By Deepa Babington

ANTRODOCO, Italy, Aug 27 (Reuters) - Like countless other
small towns across Italy suffering from the economic downturn,
Antrodoco has long prayed for an investor with deep pockets to
help revive its fortunes.

For a town in the shadow of a mountain where a pine grove
spells out "DUX" -- for 20th century fascist dictator Benito
Mussolini -- hope has come from an unexpected source: Libya.

Libyan leader Muammar Gaddafi has demonstrated a growing
interested in Italy for some time and will be visiting Rome for
talks with Prime Minister Silvio Berlusconi on Monday.

Set in green hills on a road between Rome and the Adriatic,
the unremarkable town of 3,000 caught Gaddafi's eye when he was
on his way to a Group of Eight summit in L'Aquila last year.

Antrodroco's Mayor Maurizio Faina said a Libyan delegation
returned later to say Gaddafi, known for his apparently
spontaneous decisions, was bowled over by local hospitality and
wanted to do something for the town.

The delegation said Libya wanted to invest as much as 15
million euros ($19 million) to build a luxury hotel and a
bottled water plant in the town, said a delighted Faina.

This was music to the ears of the mayor, whose town has
struggled with rising unemployment, lack of investment and an
exodus of its young people.

"The economic crisis is massive at the moment so this is
just huge for us. It could really put us on the tourist map," he
said, showing photos of Gaddafi in dark glasses surrounded by
smiling residents when he stopped here last year. "We were so
surprised. Investors are so hard to find these days."

At the Gelateria Bruno ice cream parlour in the main square,
Rina Boni has prepared an iced concoction with chunky dates to
honour Gaddafi. She calls the new flavour "Taste of the East".

"I thought we should make a gelato that pays homage to the
leader," she said. "How I wish we could present him with this
ice cream to taste! But protocol will not allow him to taste
anything not approved (by his entourage)."


The palpable excitement in Antrodoco at a rosy future backed
by Libyan money illustrates the growing influence the former
pariah state wields in its former colonial ruler Italy, where it
has snapped up stakes in major companies such as UniCredit bank.

While the United States and Britain grapple with difficult
ties with Libya, strained further by outrage over the release
from a Scottish prison last year of a terminally ill Libyan
convicted of the 1988 Lockerbie bombing, Italy has embraced

Residents may be wondering what exactly the Libyan leader
saw in their town -- "Perhaps he was taken in by the fresh air
and greenery here," muses Deputy Mayor Armando Nicoletti -- but
some Libya watchers are not surprised.

"The leader suddenly taking a fancy to a village and then
deciding to turn its fortunes around -- a lot of planning in
Libya was done like that," said Dirk Vandewalle, a professor at
Dartmouth College in the United States and a Libya expert.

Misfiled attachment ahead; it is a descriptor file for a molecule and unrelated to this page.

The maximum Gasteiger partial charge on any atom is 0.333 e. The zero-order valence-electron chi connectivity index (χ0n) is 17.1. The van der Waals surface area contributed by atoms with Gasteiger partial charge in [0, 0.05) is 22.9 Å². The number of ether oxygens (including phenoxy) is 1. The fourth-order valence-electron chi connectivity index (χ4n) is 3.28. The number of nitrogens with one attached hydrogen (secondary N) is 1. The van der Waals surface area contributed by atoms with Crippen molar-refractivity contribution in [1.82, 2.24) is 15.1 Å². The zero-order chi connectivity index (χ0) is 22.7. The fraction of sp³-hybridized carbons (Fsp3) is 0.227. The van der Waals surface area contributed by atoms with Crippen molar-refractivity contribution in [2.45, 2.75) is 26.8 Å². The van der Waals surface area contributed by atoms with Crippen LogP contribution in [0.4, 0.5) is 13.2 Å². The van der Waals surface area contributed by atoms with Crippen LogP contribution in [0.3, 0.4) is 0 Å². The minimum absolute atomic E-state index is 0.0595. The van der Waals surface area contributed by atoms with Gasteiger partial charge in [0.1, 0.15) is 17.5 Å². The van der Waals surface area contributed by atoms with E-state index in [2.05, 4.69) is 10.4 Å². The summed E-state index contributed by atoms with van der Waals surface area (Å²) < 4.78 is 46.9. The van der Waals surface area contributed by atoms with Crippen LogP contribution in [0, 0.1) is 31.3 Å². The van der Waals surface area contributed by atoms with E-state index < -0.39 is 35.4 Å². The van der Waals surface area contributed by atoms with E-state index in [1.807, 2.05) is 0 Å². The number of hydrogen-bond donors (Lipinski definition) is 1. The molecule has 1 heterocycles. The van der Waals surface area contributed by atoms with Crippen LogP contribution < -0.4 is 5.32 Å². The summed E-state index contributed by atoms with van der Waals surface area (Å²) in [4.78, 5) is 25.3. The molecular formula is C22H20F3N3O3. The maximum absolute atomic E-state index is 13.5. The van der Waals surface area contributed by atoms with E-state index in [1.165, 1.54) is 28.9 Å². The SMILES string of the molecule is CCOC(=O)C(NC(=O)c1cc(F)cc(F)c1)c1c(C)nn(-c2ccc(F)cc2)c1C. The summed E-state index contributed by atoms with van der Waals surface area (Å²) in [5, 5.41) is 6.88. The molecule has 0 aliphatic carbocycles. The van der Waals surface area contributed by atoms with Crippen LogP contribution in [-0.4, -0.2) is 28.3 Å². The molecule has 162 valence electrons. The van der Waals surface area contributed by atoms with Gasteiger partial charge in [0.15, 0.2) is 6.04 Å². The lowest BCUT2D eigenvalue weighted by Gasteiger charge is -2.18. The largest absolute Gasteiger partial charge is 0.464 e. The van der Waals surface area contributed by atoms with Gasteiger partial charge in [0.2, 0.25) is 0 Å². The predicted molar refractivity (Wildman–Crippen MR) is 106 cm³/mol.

Still, there may be nothing arbitrary about the political
dividends the wily Libyan leader stands to gain.

"The irony of a small village in what used to be a colonial
power being helped out by Libya, it makes for a lot of political
capital at home for Gaddafi," said Vandewalle.

"It's something quite symbolic. It's something Gaddafi can
say: 'After all the Italians have done to us, now they're
dependent on us'. Nothing escapes Gaddafi from the point of view
of portraying himself in the way he is."

Indeed, when Tripoli flew Antrodoco officials to Libya in
June to meet Gaddafi in his tent, Italian media reported the
event made it on to the front pages of Libyan newspapers, with
one, Al Manara, headlining its story: "Gaddafi saves an Italian
village from unemployment".

At his office, Faina showed photos of him meeting Gaddafi
and visiting a site bombed by the United States. Other officials
recall staying at a luxury waterfront hotel and being whisked
through VIP airport facilities.

Initially, the town presented three potential projects that
included a soccer stadium, but the Libyans opted for a hotel
next to a thermal spa complex and the bottling plant, said
Faina. Details of the deal remained unclear, but Libya had
promised work would start soon, he said.


Rome and Tripoli kept up business ties even in the years
when Gaddafi lambasted Italy over its colonial rule, but deals
have accelerated recently while political ties have warmed.

Mindful of the $65 billion Libyan sovereign wealth fund's
spending power at a time of recession and Italy's own reliance
on Libyan oil imports, Berlusconi signed a friendship treaty
with Libya in 2008 which includes a $5 billion reparations deal
over colonial misdeeds.

Italy has since rolled out the red carpet for Gaddafi during
multiple visits in the space of a year, even allowing him to
address Romans from the Michelangelo-designed Campidoglio
square, an occasion he used to rail against elected government.

Libya, meanwhile, has made bought minority stakes in
UniCredit and the oil company Eni, and has expressed interest in
others such as power company Enel.

Economic analysts say Libya's investment drive in Italy has
only just begun, while Italian firms such as defence giant
Finmeccanica and builders like Impregilo stand to gain lucrative
contracts in Libya as it improves its infrastructure.

Gaddafi's visit to Italy on Monday marks the second
anniversary of the friendship treaty and among those invited to
attend a dinner in his honour are Mayor Faina and his entourage.

The invitation signed by Berlusconi has been tacked on to
the notice board in the main town square as a matter of pride.

"So many people ask, 'Why did Gaddafi stop in Antrodoco?'
said Faina. "We're very lucky indeed."
(Editing by Andrew Dobbie)